Tuesday, 7 October 2014

Book 18 of 2014: Bored of the Rings by The Harvard Lampoon

Bored of the Rings is the last book in my Tolkien parodies collection (which has its own little slot on my bookshelves). It’s actually a book that I got probably over ten years ago but have never really gotten round to reading until this year.

As is to be expected, it’s a parody of The Lord of the Rings, originally published at the height of the Tolkien mania in 1969. It follows the adventures of Dildo Bugger (I dread to think what this is going to do for the search terms bring people to my blog, considering how many people were coming to the blog via my Jersey Girl review!) as he goes on an adventure to dispose of a small piece of jewellery. It’s a lot like The Lord of the Rings except… it really, really isn’t.

I did find this quite funny; more at the beginning than as the story went on. I’ve found that some of the parody stories that I’ve read are a little bit hit and miss. This one was better than The Soddit but maybe not quite as good as Star Warped or The Sellamillion.

One of my favourite things in parody texts is what the authors do with the characters’ names. Some of the names in this book were really good, like Eorache and, yes, Dildo Bugger. Others took me a little while to get and some I just didn’t get what was supposed to make them funny at all. I suspect that some of that is due to the age of the book. This was written forty-five years ago and I wonder if they’re perhaps references to events or people that I’m just not knowledgeable about now. I noticed that was the case in The Sellamillion where several names referenced politicians who were current at the time when the book was written.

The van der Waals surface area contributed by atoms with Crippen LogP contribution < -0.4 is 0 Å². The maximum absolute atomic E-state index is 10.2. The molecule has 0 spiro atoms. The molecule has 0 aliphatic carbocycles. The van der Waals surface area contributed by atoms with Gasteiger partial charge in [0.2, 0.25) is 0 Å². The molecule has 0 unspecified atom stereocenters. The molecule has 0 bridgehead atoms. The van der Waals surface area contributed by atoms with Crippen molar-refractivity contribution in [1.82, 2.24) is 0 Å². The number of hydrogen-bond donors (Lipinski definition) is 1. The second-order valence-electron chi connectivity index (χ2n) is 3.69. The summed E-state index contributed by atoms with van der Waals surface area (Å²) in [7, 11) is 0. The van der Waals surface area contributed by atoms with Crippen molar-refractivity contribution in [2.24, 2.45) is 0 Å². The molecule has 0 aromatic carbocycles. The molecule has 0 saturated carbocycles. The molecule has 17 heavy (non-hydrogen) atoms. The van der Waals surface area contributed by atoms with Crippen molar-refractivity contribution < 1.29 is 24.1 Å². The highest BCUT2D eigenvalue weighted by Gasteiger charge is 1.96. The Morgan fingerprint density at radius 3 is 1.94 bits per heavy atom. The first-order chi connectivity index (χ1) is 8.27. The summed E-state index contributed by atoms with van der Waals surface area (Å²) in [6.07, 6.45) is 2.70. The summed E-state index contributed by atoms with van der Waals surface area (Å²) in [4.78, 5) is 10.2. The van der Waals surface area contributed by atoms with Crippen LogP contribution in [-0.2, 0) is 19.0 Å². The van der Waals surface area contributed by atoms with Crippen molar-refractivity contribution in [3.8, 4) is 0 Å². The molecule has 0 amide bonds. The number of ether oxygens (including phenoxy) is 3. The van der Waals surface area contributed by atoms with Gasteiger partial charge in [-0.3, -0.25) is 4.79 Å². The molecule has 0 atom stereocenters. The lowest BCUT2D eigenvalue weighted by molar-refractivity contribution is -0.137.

The book had both a Foreword and a Prologue, like the original book, so it felt like they were missing a trick by not having Appendices. I was quite looking forward to seeing what they could come up with there, especially something like a timeline which could have all sorts of amusing little quirks listed, or perhaps family trees, so it was disappointing to find they weren’t there.

This book follows The Fellowship of the Ring quite quickly but then sort of merges The Two Towers and The Return of the King together. I realise that it’s a very short book, 228 pages instead of the 1000+ of The Lord of the Rings) but I was still expecting it to be more clearly divided up. The merging sort of meant that bit I was expecting to be parodied got kind of overlooked or brushed over.

I did enjoy this book and I know that it’s been around for a long time, but there are an awful lot of parodies of The Lord of the Rings online and some of them do bits of the story better. I don’t think that any parody is really going to appeal to everyone. I’ll probably reread it again in the future at some point, perhaps soon after reading The Lord of the Rings again so I can appreciate all the little jokes.

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